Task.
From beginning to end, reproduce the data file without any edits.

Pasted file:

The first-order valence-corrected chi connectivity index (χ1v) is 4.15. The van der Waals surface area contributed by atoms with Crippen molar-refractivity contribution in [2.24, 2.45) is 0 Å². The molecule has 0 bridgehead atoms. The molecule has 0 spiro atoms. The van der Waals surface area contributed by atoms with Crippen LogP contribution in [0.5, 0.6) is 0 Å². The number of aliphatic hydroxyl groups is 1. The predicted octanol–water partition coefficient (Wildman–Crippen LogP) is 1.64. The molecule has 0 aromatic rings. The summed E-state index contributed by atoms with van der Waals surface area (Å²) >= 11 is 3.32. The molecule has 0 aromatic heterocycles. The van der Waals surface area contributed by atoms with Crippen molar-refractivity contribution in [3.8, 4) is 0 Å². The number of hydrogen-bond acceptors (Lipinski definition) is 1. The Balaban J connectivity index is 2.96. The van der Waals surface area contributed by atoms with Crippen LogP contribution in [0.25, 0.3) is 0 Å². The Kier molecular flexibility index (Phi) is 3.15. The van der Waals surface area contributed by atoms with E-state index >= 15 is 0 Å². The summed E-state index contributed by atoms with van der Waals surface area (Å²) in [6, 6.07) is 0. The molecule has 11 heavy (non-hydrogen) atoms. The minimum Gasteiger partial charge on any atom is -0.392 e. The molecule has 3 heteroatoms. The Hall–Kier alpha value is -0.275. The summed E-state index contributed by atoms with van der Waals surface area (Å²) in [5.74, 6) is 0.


The first-order valence-corrected chi connectivity index (χ1v) is 4.15. The van der Waals surface area contributed by atoms with Crippen molar-refractivity contribution in [2.24, 2.45) is 0 Å². The molecule has 0 bridgehead atoms. The molecule has 0 spiro atoms. The van der Waals surface area contributed by atoms with Crippen LogP contribution in [0.5, 0.6) is 0 Å². The number of aliphatic hydroxyl groups is 1. The predicted octanol–water partition coefficient (Wildman–Crippen LogP) is 1.64. The molecule has 0 aromatic rings. The summed E-state index contributed by atoms with van der Waals surface area (Å²) >= 11 is 3.32. The molecule has 0 aromatic heterocycles. The van der Waals surface area contributed by atoms with Crippen molar-refractivity contribution in [3.8, 4) is 0 Å². The number of hydrogen-bond acceptors (Lipinski definition) is 1. The Balaban J connectivity index is 2.96. The van der Waals surface area contributed by atoms with Crippen LogP contribution in [0.25, 0.3) is 0 Å². The Kier molecular flexibility index (Phi) is 3.15. The van der Waals surface area contributed by atoms with E-state index >= 15 is 0 Å². The summed E-state index contributed by atoms with van der Waals surface area (Å²) in [6, 6.07) is 0. The molecule has 11 heavy (non-hydrogen) atoms. The minimum Gasteiger partial charge on any atom is -0.392 e. The molecule has 3 heteroatoms. The Hall–Kier alpha value is -0.275. The summed E-state index contributed by atoms with van der Waals surface area (Å²) in [5.74, 6) is 0.